How Does a Debt Management Plan Affect Your Credit Rating?
A DMP (Debt Management Plan) is an effective way of managing your outstanding non-priority debts – such as credit cards – if you’ve been finding it difficult to keep up with repayments. You pay back your debt in one monthly repayment that is split accordingly between your creditors.
You will usually work with a DMP provider like PayPlan who will deal with your creditors to set up this informal agreement for you.
It’s important before taking on this solution that you understand how it could affect you – most importantly your credit rating. Here is our quick guide on DMPs and their effect on that all important credit report:
How is your credit rating impacted?
If you already have things like defaulted accounts, maxed out cards and missed payments it is likely that you have a bad credit rating and you will find it harder to get credit in the near future anyway.
Most of these issues will stay on your credit report and affect your credit rating for six years – so a DMP may not actually make a difference to your chances of getting credit in the short term.
You may be surprised to learn that DMPs are not listed on your credit report – instead, a marker may be added to your credit accounts to say that you paying them back using this solution.
A DMP is not a legally binding agreement and so your creditors can continue to chase you for payment and apply charges and interest to what you owe – meaning if you miss anymore more payments these can still go against you.
When you complete a DMP, after six years any defaulted and settled accounts included, will disappear from your credit report and won’t affect your credit rating after that.
While a DMP is not listed as a separate entry on your credit report, potential lenders will see your debts being settled in this way, which may affect their decision to lend to you – potentially leading to application rejections or higher interest rates.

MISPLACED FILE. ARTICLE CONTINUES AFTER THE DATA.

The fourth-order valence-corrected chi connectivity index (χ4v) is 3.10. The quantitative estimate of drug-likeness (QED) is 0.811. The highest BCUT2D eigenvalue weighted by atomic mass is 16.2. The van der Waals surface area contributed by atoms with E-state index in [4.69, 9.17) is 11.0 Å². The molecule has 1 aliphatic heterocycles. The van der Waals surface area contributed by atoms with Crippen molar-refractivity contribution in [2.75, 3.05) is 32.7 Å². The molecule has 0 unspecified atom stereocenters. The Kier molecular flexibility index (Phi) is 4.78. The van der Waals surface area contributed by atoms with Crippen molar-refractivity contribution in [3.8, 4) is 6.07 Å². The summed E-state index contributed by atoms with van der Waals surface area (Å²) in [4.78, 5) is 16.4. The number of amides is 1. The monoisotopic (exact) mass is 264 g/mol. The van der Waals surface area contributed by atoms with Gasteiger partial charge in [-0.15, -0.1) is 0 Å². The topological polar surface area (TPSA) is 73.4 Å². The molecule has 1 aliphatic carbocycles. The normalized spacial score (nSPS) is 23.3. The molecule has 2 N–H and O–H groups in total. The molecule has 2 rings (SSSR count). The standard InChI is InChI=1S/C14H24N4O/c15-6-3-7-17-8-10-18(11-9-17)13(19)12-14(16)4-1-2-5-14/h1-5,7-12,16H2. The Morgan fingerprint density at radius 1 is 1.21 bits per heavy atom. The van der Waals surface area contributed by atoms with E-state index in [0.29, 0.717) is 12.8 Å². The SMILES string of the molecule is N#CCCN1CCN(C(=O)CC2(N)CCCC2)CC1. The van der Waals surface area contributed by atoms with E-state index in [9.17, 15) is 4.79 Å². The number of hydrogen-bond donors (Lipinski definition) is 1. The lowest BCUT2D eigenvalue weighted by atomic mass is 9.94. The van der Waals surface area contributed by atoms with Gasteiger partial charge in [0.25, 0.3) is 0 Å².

Why is my credit rating so important?
When you apply for credit – whether it’s a credit card or car finance – the potential lender will take a look at your credit report. This will show them your current credit rating and whether you could be considered a risk or not.
Your credit rating is affected by a number of factors and this is why you need to understand how a DMP will impact it – we have more information about what affects your credit score available to read on the site.
Maintaining a good rating and ensuring your report is clear of any negatives – such as defaults or high levels of outstanding or late debt – is the goal. Remember, it’s never too late to fix a low credit rating.
Is a DMP right for me?
A DMP could be the right choice if you are managing your priority debts well (mortgage, utility bills etc.), but are struggling with non-priority debts (credit cards, personal loans) and want a simple way of managing your debts in one monthly repayment. We have lots of information on the site about DMPs to help you make the right decision.
Our friendly, expert team are also on hand six days a week to answer any questions you may have about DMPs, to ensure you make the right decision to suit your needs.